The Trouble with Paver Patios

May 20, 2011

Paver PatioIt seems simple enough. You lay down a few bricks or stones in your yard, set out some all-weather furniture, and you’ve got a brand-new patio ready for outdoor entertaining. It’s as easy as making mosaic art, right?

Not so much. While a paver patio can be a relatively easy and inexpensive addition to your house landscaping, installing one requires careful consideration and planning. If installed incorrectly, paver patios are prone to moving, sinking, weed growth and other problems. Every climate presents its own unique challenges for landscaping design – Beaverton, Oregon rainfall, for example, can cause soil movement and drainage problems, which can undermine the integrity of your patio.

Whether you’re doing it yourself or working with a landscaping contractor, the following are some tips for planning and installing a quality paver patio.

Create a Thorough Design

A quality paver patio starts with a careful design. Before you even begin drafting your plans, do some creative brainstorming and carefully examine all of the areas that will surround your patio. Keep in mind any future plans you may have for your house landscaping, such as a hot tub, grill, walkways, plant beds or lawn.

Size, of course, is the most important factor to nail down. Fudging on the size calculation can spoil your house landscaping design plans and cause big headaches later. Use precise measurements and take your time during the design phase. Choose your stones and borders wisely, and above all, be creative.

Lay the Foundation

A well-laid foundation is the key to a long-lasting paver patio. With improper base preparation, the patio will inevitably shift due to weather, erosion, settling, and ground movement. This may be the most difficult stage of the project, but it is the most important for proper installation.

Dimensions. Carefully mark out the dimensions of your patio. Then dig several inches beyond the outer edges to provide a more solid base and allow for adjustments in the layout later on.

Depth. The ideal depth of your foundation will depend on your area’s climate. For most parts of the United States, you’ll need at least four to six inches of compacted stone beneath your paver patio plus one inch of sand. Factor in the depth of your pavers to figure out how deep to dig. When in doubt, check with a landscaping contractor.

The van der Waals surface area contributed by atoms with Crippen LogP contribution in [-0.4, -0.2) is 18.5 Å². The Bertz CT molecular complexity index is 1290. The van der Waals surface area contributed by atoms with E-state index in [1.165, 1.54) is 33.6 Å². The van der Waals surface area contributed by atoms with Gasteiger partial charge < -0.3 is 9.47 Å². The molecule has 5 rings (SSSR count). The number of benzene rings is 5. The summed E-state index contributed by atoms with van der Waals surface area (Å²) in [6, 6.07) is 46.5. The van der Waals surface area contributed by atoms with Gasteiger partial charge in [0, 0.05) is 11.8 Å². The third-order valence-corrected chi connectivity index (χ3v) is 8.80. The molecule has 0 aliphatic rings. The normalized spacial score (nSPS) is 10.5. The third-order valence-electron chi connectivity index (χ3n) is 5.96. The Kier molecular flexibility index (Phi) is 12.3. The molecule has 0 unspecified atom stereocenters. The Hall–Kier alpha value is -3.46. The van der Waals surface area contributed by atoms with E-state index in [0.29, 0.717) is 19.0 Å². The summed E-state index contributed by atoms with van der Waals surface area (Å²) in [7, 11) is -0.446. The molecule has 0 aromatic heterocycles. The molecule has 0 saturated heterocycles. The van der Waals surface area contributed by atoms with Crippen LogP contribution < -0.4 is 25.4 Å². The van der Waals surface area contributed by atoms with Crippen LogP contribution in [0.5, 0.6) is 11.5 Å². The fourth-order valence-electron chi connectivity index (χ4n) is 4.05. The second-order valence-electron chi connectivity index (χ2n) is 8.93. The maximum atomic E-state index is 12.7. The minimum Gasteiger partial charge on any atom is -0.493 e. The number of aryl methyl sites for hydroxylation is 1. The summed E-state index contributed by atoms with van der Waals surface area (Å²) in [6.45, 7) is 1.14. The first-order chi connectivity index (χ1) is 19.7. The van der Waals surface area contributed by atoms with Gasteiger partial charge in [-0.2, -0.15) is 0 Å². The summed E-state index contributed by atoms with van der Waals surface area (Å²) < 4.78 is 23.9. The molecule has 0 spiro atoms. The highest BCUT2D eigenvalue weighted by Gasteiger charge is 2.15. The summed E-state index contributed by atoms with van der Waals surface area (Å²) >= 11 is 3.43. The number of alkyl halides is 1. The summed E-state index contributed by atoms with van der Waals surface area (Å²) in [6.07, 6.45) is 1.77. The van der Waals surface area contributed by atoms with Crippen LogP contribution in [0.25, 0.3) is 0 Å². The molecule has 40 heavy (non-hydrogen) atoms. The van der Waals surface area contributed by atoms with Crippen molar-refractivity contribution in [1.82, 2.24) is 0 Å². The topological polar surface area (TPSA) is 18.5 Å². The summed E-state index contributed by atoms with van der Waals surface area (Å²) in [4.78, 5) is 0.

Slope. For proper drainage, your foundation should slope away from its center or the edge of the house at a decline of one inch for every four feet of patio.

Compaction. Proper compaction of the soil beneath your patio will help prevent any dramatic settling, which can destroy your project. Use a compactor to tamp down the subsoil before laying down any materials. Install a house landscaping fabric or geo-fabric layer, then lay down your crushed stone in layers of two to three inches at a time. Rake each layer until it’s uniformly flat, lightly spray it with water, and compact it before adding the next layer.

The Finishing Touch

Like the last layer of homemade lasagna, the finishing touch is the easiest and usually not as time consuming as the prior layers. When laying pavers, strive for even and flush placement – nothing looks tackier than loose pavers. Cut the pavers only when necessary, and use a quality paver saw to avoid future cracks and fissures. If you see a stone or border that would benefit from a slight alteration in relation to your now-laid base, then by all means make the change. However, it is important to stick to your original house landscaping design plan.

Prevent the pavers from shifting around by adding a solid edge to your patio. You can use a cement lip, plastic or metal edging. When you’re finished, spread fine sand over the patio and sweep it into the cracks to help hold the bricks in place.  You might consider using polymeric sand for increased longevity.

When it comes to landscaping design, Beaverton, Oregon homeowners are a sophisticated bunch, and a poorly installed paver patio can stick out like a sore thumb and there is nothing worse than spending several weekends straining your back only to end up with a patio that you are less than happy with. If you want to ensure a quality job, consult with a landscaping contractor before you begin.